But I don't think that is a fair criticism.

To clarify, my point was not meant as a criticism of Bem himself or his paper. Bem was following the analytical standards of experimental psychology. Unfortunately, those standards allow for, indeed encourage, researcher degrees of freedom, which invalidate most published research in the field. Francis (2013a) found excess success in 82% of multi-experiment papers in

*Psychological Science* and Francis et al (2014) found excess success in 83% of multi-experiment psychology papers in

*Science*. What Francis, I, and others are criticizing are the accepted standards themselves, not the practitioners who are following them.

If there were a predetermined hypothesis, then the p-value for that hypothesis would be valid, whatever additional exploratory comparisons were made using the same data.

That's true: if there were a specific predetermined hypothesis that admitted a single statistical hypothesis, then the p-value for that test would be valid—for that test. The problem is that there is an overarching, more-general, hypothesis that each experiment is testing for which many tests could be conducted. And if the investigator would conduct these other tests if his "main" hypothesis test were not significant, and claim that the overarching hypothesis were supported if any one of these tests were significant, then none of these p-values (not even the "main" one) would be a valid p-value for the

*experiment*. This would be true even if each p-value were valid for each test individually.

To put it another way, a valid p-value for the whole experiment would have to be calculated by taking into account how many options the investigators had, and what options would they take, depending on the outcome of their "main" test. This would likely be an impossible calculation to perform, because I doubt that experimenters know themselves what they would do ahead of time. This is why predetermined analysis protocols, which I suspect have been rarely employed in experimental psych, are important.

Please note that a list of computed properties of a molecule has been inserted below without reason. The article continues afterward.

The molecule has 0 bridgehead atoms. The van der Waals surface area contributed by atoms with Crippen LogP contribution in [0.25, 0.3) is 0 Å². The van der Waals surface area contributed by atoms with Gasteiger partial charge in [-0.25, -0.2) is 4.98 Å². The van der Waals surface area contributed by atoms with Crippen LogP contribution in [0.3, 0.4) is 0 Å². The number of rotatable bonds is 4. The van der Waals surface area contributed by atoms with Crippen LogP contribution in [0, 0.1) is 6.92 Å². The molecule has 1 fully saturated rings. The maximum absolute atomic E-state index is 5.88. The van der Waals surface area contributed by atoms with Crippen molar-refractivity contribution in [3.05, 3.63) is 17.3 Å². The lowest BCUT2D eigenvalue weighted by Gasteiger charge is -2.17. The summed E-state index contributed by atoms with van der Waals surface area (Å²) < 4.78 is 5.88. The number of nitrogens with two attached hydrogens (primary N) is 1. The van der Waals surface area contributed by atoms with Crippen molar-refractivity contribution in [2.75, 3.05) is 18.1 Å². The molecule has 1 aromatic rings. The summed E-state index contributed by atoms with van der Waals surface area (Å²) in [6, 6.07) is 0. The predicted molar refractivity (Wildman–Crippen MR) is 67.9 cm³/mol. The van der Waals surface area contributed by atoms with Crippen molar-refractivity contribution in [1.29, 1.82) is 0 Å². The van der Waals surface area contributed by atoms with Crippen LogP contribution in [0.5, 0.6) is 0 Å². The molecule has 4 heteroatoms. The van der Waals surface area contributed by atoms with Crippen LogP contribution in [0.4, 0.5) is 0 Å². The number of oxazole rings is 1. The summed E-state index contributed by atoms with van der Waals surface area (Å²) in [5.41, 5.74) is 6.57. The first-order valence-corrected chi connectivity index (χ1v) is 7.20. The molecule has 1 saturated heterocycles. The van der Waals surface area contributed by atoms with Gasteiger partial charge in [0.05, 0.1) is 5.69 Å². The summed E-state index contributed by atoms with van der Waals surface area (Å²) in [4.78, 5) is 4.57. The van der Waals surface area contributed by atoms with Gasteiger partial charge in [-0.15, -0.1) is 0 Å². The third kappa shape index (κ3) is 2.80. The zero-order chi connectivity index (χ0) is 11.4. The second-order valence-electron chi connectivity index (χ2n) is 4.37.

And every experiment conducted using both male and female subjects has the potential for an additional exploratory male-female comparison.

I agree that exploratory research is important, but investigators need to clearly separate their confirmatory hypotheses from their exploratory ones. If researchers would substitute an exploratory or secondary hypothesis for their main hypothesis if their main hypothesis test were insignificant then they inflate their Type I error rate for the experiment, and no p-value from any of the tests will be a valid p-value for the experiment. It's really just a multiple comparison problem. What is subtle is that the problem exists even if the main hypothesis test is significant and none of the secondary tests are actually performed. The Type I error rate is a long-run probability; hence a valid p-value for the experiment would have to take into account things that would have been done had the main test been non-significant (even when the main test is significant).